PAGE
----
MEBBIN Springs, which developers say will be more popular for baby boomers than coastal development.
MEBBIN Springs, which developers say will be more popular for baby boomers than coastal development.

Green is new sea change



THE sea change has finished - now it is time for a green change.

That was the message yesterday from the developers of Mebbin Springs, billed as a model, energy-efficient, environmentally-sustainable community located off Kyogle Road, west of Uki.

Head architect for the project Mark Thomson, adjunct professor of architecture at Queensland University of Technology, said his reading of property journals told him the future outlook was green.

"People I have spoken to say they made their sea change and moved to the coast, but it hadn't lived up to their expectations," he said.

"They had moved away, but everyone had followed them and it wasn't as restful and peaceful as they had hoped.

"Now it's time for the green change with the emphasis on sustainable development," Mr Thomson said.

The 66-lot development, on land formerly earmarked as a multiple-occupancy and later an educational facility, was launched to the media yesterday at a function held at the Tweed River Art Gallery.

Mebbin Springs is the creation of Patrick Brodie, managing director of Property Marketing Corporation.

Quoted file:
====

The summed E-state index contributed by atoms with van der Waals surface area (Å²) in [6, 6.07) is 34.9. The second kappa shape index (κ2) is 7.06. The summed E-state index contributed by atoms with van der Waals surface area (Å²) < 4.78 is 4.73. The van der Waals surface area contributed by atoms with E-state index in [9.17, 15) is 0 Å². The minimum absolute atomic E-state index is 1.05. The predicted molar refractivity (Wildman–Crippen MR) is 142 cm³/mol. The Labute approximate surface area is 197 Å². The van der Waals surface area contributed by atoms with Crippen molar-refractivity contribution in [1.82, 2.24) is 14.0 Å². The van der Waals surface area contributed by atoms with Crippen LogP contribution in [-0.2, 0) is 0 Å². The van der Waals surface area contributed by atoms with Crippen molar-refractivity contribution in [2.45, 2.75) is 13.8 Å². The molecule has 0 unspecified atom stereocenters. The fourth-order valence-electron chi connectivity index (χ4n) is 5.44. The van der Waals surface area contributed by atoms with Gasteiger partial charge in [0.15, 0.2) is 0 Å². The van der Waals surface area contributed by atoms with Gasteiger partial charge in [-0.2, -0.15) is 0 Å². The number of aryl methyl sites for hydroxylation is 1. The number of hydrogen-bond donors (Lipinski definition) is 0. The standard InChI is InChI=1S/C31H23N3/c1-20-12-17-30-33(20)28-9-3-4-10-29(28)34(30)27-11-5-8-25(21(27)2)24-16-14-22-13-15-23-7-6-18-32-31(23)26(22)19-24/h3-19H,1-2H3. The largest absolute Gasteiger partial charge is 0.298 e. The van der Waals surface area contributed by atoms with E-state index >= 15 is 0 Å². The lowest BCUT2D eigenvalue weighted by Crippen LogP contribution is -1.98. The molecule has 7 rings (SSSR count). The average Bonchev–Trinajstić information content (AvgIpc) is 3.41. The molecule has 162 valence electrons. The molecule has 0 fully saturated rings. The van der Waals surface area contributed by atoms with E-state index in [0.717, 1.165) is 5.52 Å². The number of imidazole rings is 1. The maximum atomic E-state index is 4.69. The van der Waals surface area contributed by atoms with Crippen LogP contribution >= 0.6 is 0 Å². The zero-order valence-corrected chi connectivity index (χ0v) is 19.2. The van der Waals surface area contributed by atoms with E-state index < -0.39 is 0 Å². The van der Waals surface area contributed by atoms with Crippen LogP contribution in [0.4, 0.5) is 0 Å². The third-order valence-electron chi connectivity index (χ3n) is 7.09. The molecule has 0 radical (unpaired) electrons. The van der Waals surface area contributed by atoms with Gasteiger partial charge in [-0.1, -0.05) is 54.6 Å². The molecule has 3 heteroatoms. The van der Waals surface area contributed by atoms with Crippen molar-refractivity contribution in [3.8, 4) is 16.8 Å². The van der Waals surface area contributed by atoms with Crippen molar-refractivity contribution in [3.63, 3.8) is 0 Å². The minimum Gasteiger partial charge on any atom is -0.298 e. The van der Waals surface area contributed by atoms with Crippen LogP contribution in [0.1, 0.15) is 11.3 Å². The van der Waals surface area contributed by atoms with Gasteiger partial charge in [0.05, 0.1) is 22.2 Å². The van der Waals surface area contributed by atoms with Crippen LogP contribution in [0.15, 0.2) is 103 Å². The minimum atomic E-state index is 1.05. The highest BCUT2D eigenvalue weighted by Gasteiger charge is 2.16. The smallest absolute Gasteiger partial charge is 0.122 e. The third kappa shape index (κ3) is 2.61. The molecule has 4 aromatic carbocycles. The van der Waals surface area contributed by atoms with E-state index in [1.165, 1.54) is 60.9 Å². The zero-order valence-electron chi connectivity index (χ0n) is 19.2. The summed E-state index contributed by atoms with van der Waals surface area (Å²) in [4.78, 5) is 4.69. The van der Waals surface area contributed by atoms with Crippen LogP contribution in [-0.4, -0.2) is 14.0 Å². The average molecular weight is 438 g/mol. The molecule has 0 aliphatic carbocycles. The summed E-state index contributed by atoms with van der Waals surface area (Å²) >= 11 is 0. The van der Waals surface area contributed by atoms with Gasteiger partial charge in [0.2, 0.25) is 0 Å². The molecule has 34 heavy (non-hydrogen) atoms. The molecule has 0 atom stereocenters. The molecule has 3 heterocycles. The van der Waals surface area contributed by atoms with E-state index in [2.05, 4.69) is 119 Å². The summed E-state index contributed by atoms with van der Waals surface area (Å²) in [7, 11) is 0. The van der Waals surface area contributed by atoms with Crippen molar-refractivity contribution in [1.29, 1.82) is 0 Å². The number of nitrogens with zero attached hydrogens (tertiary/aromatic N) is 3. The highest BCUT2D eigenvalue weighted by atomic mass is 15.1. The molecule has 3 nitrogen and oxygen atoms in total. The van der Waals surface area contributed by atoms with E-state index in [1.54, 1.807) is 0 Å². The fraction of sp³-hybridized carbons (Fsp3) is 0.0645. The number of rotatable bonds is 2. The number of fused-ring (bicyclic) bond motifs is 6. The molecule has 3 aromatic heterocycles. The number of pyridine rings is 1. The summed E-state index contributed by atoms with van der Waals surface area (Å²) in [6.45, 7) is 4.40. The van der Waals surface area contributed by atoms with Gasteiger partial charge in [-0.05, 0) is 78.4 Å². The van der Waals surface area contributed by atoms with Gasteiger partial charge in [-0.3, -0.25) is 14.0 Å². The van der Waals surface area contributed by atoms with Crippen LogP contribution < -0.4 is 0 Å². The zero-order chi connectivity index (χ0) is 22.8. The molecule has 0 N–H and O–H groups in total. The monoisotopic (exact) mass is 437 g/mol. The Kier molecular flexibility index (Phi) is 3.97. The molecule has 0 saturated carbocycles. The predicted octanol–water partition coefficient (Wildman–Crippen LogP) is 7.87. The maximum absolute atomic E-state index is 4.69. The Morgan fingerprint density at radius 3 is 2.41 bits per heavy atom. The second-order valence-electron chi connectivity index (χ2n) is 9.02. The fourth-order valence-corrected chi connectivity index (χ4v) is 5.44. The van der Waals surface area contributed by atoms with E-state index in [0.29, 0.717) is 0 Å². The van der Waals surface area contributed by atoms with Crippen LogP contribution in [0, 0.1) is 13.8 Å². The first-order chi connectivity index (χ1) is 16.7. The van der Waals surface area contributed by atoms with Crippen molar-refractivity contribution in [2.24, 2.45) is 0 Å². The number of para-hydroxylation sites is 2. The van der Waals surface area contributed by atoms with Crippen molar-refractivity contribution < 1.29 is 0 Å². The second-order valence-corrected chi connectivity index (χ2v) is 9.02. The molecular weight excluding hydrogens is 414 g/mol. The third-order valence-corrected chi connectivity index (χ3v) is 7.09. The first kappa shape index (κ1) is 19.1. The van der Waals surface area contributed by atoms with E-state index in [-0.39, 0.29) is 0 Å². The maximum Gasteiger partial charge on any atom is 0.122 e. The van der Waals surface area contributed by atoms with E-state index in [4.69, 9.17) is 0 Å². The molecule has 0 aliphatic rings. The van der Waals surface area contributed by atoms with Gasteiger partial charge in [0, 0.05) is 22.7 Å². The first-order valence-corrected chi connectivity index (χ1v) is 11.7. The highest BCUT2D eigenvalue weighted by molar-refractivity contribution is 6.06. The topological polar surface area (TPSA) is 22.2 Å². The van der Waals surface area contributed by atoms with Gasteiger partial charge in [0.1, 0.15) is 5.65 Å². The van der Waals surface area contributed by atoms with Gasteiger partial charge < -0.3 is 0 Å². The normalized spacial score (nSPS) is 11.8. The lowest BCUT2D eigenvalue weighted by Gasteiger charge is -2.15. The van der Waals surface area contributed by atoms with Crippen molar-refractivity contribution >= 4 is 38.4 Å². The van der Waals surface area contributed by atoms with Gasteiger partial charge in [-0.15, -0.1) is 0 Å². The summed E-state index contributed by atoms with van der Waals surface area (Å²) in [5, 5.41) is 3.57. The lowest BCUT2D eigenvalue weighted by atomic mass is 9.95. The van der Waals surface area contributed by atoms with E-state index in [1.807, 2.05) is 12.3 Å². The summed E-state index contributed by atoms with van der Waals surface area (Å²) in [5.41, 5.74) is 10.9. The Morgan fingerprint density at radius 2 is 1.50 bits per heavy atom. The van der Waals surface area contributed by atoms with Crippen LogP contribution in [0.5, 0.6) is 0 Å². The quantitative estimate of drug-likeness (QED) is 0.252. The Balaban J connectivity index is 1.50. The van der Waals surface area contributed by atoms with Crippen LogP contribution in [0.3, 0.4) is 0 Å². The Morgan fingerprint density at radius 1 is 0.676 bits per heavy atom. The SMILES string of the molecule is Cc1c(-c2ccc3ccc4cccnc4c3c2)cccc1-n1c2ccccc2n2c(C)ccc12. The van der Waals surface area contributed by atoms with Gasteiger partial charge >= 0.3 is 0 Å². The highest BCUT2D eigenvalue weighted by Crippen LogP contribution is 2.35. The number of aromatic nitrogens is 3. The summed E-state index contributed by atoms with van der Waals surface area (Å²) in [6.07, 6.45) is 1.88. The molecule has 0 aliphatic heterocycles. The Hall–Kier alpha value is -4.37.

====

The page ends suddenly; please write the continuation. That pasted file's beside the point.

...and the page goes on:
With roads and most of the developmental infrastructure already in place, Stage 1 of 22 lots will go on the market within a week. The remainder of the lots will be released in stages over the next 12 months.

Mr Brodie said the concept was to create a sustainable community with architecturally-designed 'smart' homes using energy-saving technologies.

House-owners will own their own land plus a share of the remaining community land and the use of facilities including tennis courts, a practise golf fairway, a vineyard, house cow and vegetable gardens, and a share of the income from an established forestry plantation undertaken with NSW Forestry.

Mr Brodie said since word of the development had started spreading, he had received an unprecedented number of enquiries.

"I had a call from a Brisbane sculptor after some peace and quiet, as well as from baby boomers in the Sydney demographic, people I would describe as in the $2 million-plus club," he said.

"I think the market for this type of development is bigger than we ever dreamt it would be."



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